In all: This is a pretty solid concept brought down a little by 3-letter words and a lot by not understanding which way one reads English. I want to be able to give this puzzle more than 4 stars for the concept, but the 1-Across sketchiness takes this down to a 3 for me. Sorry, John.

Updated Thursday morning:

Raymond Hamel’s CrosSynergy/Washington Post crossword, “Don’t Bug Me!” – Sam Donaldson’s review

CrosSynergy / Washington Post crossword solution, July 28

Break out the fumigators!  This crossword is riddled with pests, as the four theme entries are all two-word nouns where the first word is a type of insect (or arachnid):

  • 17-Across: The [Spot for antique vendors] is a FLEA MARKET.  There was a time in my youth, honest to goodness, when I thought a flea market was the souvenir stand for a flea circus.  I kinda wish I was right about that one.
  • 26-Across: I liked the clue for BEETLE BAILEY, [Comic strip character whose eyes are never seen].  ANDY CAPP would be another possible answer, and isn’t there a Doonesbury character that also fits this description?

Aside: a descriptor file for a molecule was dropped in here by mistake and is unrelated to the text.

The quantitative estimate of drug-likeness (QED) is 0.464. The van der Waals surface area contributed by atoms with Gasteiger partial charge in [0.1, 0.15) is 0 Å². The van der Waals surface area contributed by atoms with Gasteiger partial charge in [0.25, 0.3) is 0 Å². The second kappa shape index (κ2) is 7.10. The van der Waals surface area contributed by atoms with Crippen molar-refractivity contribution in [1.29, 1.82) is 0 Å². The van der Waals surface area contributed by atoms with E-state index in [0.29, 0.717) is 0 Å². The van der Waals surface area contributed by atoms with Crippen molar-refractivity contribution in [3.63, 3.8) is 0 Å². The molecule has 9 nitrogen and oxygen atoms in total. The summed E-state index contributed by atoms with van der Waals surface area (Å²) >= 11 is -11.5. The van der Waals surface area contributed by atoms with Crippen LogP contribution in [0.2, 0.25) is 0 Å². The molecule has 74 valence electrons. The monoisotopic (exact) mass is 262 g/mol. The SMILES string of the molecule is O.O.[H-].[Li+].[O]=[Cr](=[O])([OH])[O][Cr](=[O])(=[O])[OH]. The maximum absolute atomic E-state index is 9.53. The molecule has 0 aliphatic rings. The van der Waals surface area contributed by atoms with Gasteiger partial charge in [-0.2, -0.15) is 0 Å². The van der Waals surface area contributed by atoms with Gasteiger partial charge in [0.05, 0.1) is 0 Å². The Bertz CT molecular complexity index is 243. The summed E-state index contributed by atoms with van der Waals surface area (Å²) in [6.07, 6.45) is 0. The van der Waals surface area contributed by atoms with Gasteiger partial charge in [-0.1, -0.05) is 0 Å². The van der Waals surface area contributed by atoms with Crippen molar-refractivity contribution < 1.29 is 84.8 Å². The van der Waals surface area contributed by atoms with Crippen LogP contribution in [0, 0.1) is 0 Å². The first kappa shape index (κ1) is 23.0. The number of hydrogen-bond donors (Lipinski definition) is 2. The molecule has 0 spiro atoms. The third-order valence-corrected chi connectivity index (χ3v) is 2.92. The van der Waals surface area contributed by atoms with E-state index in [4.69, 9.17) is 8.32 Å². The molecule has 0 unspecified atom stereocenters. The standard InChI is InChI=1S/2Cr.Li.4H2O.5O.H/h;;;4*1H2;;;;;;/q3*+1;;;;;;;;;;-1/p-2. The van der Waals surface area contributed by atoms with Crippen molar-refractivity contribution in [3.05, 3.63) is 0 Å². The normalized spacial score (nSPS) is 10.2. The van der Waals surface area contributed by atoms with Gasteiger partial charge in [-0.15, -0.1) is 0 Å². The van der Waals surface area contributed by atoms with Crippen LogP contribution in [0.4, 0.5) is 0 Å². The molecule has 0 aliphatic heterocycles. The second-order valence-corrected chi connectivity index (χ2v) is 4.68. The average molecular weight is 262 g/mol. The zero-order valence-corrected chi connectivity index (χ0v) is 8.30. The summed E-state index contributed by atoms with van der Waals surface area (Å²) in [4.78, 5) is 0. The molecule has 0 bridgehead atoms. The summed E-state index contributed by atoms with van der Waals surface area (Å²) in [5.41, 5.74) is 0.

• 46-Across: The [Primate with a prehensile tail] is a SPIDER MONKEYSpider Monkey, Spider Monkey, does whatever a Spider Monkey does.  Can he swing from a web?  No he can’t, he’s a monkey.  Look out!  He is the Spider Monkey!
  • 65-Across: I didn’t know that a CRICKET BAT is [Sports equipment typically made from willow].  But given my lack of knowledge about all things cricket anyway, I’m not surprised.

Anyone else creeped out by the fact that we have a BEDSPREAD in the grid among the bugs?  Fortunately, the rest of the grid does not appear to be infected.  TEXARKANA and its two rare letters are always a welcome sight, and another X lurks on the opposite end of the grid (though only in this puzzle would one see ODIE so close to SEXY).  Other highlights include MADE UP, IN A BIT, and the TV network A AND E.  I also like GETS OLD, though that’s also an apt description of entries like ANIL and ANNEE.

Ben Tausig’s Ink Well/Chicago Reader crossword, “Twin Sets” — pannonica’s review

Tausig Ink Well puzzle "Twin Sets" 7/29/11 answers

It took a while for me to break into the theme entries, but once I got wise to the game, completing the puzzle was like being swept away by floodwaters; it was hard to keep up without drowning or being smashed against rocks.